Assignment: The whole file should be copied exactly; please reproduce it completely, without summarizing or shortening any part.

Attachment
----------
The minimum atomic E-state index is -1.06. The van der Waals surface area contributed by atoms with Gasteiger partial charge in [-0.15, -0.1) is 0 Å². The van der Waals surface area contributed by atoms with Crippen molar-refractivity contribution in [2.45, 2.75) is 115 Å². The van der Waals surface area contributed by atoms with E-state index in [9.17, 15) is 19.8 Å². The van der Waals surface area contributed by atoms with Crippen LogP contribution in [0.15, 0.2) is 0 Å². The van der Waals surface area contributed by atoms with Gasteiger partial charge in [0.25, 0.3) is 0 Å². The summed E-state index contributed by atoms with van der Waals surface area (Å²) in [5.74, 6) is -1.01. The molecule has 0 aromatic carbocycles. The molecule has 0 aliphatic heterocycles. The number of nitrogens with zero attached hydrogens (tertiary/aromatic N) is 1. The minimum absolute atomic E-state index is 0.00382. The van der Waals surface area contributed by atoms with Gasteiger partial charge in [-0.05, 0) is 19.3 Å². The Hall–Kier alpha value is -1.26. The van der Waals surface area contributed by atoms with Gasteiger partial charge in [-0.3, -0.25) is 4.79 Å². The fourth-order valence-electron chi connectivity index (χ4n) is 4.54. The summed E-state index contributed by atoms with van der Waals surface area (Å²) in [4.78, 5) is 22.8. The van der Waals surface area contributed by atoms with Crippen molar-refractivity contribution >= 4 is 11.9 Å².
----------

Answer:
The minimum atomic E-state index is -1.06. The van der Waals surface area contributed by atoms with Gasteiger partial charge in [-0.15, -0.1) is 0 Å². The van der Waals surface area contributed by atoms with Crippen molar-refractivity contribution in [2.45, 2.75) is 115 Å². The van der Waals surface area contributed by atoms with E-state index in [9.17, 15) is 19.8 Å². The van der Waals surface area contributed by atoms with Crippen LogP contribution in [0.15, 0.2) is 0 Å². The van der Waals surface area contributed by atoms with Gasteiger partial charge in [0.25, 0.3) is 0 Å². The summed E-state index contributed by atoms with van der Waals surface area (Å²) in [5.74, 6) is -1.01. The molecule has 0 aromatic carbocycles. The molecule has 0 aliphatic heterocycles. The number of nitrogens with zero attached hydrogens (tertiary/aromatic N) is 1. The minimum absolute atomic E-state index is 0.00382. The van der Waals surface area contributed by atoms with Gasteiger partial charge in [-0.05, 0) is 19.3 Å². The Hall–Kier alpha value is -1.26. The van der Waals surface area contributed by atoms with Gasteiger partial charge in [-0.3, -0.25) is 4.79 Å². The fourth-order valence-electron chi connectivity index (χ4n) is 4.54. The summed E-state index contributed by atoms with van der Waals surface area (Å²) in [4.78, 5) is 22.8. The van der Waals surface area contributed by atoms with Crippen molar-refractivity contribution >= 4 is 11.9 Å².